Parents' Guide to

Yu-Gi-Oh! 5D's

By KJ Dell Antonia, Common Sense Media Reviewer

age 9+

Toon is more sophisticated than previous series.

Yu-Gi-Oh! 5D's Poster Image

A Lot or a Little?

What you will—and won't—find in this TV show.

Community Reviews

age 13+

Based on 7 parent reviews

age 11+

this show is not like any other yugioh season

this show is not really for kids cause it is too dark and violence but it is a good yugioh season

This title has:

Too much violence
age 13+


Recommended for ages 15+ (I'm 18 and found it to be enjoyable, as well as even moderately thought-provoking at times) So to begin, I watched the original uncut Japanese version of the show. I have not seen the dub (I was able to sit through about 60 seconds of it to the point when Yuusei said, "I'm coming for you Jack, and this time I'm going to settle the score"). While the subbed version is (supposedly) darker, the characters are much more positive role models. i.e. in the first episode Yuusei is not trying to 'settle the score' with Jack (which honestly sounds rather violent to me), but simply wants Jack to return the card he stole and possibly make up with him (what a concept!). The show focuses on people working to get along with each other. The main characters show compassion to their 'enemies' and people who are not accepted by the rest of society. They also seem to genuinely care for the safety and well-being of others. (as a note, Jack, who is extremely arrogant at the beginning of the series goes through a lot of positive character development, I've read this is not as drastic in the English version). Another positive aspect of this show is that it is moderately thought-provoking. It raises questions such as: How do our actions affect others? Is it right for some people to live in poverty while others are rich? It also presents the idea that good people are born into unfortunate circumstances and can't simply 'pull themselves up by the bootstraps.' One of the main messages of this show (in my mind) was that everyone should have a chance to have a good life (there shouldn't need to be a 'Satellite' to complement the 'City'). The possibly negative: the show is somewhat violent, characters get hit/kicked, they also injure themselves in motorcycle accidents, some characters die, the cards fight during the card games. (I would suppose the majority of this does not happen in the English dub). Some characters have sad/violent back-stories (several grew up in poverty). There is also theft. The language they use is not particularly bad, but it's not always polite (watch it for yourself and decide). The Japanese itself is certainly not formal super polite Japanese, but I don't recall every hearing anything particularly awful. These are also scenes where people are drinking, however I do not recall the main characters drinking at any point. While in my opinion this show is not the best thing for your younger child to be watching, it is unlikely anything in this show will have a serious negative impact on them. Another plus to having your kids watch the Japanese (subbed) version is that even though the show does not have any concrete educational value the fact that it is in a foreign language and created in another country will at the very least allow them to pick up some of the language and culture. The subtitles will also force them to read. (As a warning, if you are thinking of watching this to learn conversational Japanese, please don't. This show is fine if you want to work on your comprehension, but please don't address yourself as 'waga' or 'ore' like Jack). The Japanese (with subtitles!) and English versions are both available on Hulu for no cost.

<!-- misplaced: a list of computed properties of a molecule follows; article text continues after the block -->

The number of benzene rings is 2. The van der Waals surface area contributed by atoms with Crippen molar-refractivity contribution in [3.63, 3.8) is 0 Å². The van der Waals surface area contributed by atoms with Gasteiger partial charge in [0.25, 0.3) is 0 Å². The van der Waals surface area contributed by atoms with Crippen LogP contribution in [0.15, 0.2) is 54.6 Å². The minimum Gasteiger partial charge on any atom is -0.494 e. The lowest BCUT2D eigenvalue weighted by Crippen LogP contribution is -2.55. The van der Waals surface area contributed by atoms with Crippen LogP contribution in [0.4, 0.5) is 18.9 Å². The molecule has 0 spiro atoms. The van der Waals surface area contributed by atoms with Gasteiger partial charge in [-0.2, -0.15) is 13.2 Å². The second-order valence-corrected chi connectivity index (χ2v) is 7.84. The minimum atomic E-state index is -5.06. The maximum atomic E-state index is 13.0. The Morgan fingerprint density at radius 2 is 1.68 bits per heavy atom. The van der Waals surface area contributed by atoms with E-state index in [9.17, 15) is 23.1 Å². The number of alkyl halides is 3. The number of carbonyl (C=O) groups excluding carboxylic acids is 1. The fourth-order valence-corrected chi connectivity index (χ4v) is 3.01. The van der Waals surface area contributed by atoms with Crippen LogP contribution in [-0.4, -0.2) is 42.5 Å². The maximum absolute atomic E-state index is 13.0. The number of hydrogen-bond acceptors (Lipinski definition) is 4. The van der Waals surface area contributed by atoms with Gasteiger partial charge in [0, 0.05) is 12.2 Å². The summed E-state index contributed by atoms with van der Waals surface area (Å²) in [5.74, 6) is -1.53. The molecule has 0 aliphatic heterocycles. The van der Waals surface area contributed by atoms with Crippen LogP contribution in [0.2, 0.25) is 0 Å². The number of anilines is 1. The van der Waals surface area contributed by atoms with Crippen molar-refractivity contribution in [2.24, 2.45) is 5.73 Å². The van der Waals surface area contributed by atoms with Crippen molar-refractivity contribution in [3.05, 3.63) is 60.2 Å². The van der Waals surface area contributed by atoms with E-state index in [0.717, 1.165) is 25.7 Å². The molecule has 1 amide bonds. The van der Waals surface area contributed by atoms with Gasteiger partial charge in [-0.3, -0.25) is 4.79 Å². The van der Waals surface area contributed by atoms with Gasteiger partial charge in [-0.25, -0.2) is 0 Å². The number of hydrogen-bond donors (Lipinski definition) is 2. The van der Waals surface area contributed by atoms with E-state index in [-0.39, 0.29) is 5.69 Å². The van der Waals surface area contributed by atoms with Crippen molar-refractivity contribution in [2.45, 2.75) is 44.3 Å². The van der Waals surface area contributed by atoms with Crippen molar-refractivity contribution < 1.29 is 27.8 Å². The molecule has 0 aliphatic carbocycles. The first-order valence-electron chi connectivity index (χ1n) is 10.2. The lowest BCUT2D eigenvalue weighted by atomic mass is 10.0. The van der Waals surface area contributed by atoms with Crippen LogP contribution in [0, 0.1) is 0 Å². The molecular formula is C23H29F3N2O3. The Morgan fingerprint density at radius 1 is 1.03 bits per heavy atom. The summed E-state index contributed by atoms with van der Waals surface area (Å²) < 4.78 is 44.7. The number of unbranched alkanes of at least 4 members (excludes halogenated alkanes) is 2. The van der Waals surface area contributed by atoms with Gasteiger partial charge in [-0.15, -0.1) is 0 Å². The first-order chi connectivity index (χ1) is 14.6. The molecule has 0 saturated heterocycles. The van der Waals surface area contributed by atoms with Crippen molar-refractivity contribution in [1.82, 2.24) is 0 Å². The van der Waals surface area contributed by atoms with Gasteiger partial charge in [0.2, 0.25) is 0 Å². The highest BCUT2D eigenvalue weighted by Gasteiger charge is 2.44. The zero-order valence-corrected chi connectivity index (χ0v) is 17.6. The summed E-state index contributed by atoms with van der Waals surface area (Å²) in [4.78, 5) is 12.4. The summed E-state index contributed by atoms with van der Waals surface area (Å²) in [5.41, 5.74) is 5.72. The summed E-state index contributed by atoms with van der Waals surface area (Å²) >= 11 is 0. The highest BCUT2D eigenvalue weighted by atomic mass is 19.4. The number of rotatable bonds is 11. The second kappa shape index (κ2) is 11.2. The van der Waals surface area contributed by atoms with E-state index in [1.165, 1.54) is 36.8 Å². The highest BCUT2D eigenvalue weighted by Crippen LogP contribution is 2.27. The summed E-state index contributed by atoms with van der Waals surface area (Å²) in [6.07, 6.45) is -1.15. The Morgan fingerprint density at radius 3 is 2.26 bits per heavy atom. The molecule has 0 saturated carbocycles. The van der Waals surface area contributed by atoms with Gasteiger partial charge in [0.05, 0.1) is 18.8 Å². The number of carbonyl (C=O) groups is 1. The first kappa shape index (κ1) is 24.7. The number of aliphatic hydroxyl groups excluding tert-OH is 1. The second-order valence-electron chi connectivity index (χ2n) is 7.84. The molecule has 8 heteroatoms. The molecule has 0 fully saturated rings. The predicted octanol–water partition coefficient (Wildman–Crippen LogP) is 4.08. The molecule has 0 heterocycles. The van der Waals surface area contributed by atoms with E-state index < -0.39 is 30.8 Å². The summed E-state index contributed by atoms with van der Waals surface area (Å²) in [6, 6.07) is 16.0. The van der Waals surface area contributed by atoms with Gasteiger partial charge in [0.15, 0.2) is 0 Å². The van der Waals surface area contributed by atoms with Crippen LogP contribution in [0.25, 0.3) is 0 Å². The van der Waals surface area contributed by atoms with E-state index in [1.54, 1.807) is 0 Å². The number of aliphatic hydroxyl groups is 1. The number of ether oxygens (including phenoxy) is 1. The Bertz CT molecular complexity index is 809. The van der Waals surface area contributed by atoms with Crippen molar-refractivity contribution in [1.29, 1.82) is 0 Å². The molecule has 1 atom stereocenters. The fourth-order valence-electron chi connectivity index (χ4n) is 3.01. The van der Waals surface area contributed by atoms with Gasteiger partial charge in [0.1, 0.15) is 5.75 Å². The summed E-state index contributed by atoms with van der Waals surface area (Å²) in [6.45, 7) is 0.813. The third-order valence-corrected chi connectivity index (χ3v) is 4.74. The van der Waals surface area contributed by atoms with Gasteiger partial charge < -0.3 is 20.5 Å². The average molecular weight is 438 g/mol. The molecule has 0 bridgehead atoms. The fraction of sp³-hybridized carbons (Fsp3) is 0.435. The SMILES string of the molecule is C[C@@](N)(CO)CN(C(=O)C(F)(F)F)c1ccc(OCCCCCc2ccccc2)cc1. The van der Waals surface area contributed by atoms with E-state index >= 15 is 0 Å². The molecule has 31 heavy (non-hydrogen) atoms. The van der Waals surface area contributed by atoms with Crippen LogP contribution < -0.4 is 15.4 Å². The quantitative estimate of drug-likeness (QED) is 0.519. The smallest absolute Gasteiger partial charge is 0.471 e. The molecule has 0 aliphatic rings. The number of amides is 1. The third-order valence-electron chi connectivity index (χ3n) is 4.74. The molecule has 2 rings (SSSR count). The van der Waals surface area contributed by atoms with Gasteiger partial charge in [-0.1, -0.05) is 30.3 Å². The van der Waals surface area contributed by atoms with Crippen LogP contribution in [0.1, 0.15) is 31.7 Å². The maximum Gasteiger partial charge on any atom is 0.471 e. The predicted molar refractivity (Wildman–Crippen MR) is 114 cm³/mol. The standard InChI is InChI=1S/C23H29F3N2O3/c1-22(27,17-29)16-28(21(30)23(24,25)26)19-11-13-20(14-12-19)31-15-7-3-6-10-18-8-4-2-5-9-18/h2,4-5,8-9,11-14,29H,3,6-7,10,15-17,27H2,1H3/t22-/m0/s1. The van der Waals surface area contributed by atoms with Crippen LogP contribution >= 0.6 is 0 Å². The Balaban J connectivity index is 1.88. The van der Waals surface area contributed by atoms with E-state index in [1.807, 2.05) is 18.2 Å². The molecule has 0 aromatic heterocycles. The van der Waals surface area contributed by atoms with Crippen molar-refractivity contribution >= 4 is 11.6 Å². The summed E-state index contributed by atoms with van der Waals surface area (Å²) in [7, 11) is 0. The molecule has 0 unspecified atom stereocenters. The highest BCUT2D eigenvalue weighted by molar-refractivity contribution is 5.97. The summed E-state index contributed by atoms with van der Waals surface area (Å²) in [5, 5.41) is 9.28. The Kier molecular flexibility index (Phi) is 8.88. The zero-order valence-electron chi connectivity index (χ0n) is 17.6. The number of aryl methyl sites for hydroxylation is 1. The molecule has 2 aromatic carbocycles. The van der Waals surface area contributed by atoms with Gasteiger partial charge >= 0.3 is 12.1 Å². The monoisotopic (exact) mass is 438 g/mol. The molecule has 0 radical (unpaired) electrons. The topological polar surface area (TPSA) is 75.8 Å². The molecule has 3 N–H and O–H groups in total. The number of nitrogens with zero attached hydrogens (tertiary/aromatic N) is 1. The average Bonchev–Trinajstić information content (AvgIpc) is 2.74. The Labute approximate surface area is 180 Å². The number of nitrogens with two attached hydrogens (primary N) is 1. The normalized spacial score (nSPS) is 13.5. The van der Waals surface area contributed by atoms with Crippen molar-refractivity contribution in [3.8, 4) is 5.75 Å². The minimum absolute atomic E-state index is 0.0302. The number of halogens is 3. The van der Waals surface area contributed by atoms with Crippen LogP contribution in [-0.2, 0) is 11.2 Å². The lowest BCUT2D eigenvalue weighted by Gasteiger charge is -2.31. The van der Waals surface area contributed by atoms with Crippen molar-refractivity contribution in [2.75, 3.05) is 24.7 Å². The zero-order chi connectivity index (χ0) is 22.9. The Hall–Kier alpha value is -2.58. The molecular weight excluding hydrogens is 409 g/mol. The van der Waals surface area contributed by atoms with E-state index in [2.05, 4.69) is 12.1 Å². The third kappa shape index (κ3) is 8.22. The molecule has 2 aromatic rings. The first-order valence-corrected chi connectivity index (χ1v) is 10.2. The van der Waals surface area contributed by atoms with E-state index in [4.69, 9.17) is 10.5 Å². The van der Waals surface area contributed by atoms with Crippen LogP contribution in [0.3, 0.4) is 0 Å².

This title has:

Educational value
Great messages
Great role models
Too much violence
Too much consumerism

Is It Any Good?

Our review:
Parents say (7):
Kids say (18):

The animation here is stylish and the action smooth -- although the voice dubbing creates an odd effect for viewers who aren't used to it (the series is produced and originally aired in Japan). The duels remain laughable for adult viewers, mostly because, as they fling their cards out with panache and produce their monsters, the characters are forced to narrate their actions and the effects (as in "Ha! Your move is foolish, because I shall produce this card, which makes your card upside-down and useless and calls back my hydra-dog from the grave! Fool!").

This brand extension loses some of the charm of earlier versions by raising the stakes -- these characters, while not adults, are fighting for adult things like fame and fortune, whereas in the earlier series, the kids were younger, dueling for their schools or their honor.

TV Details

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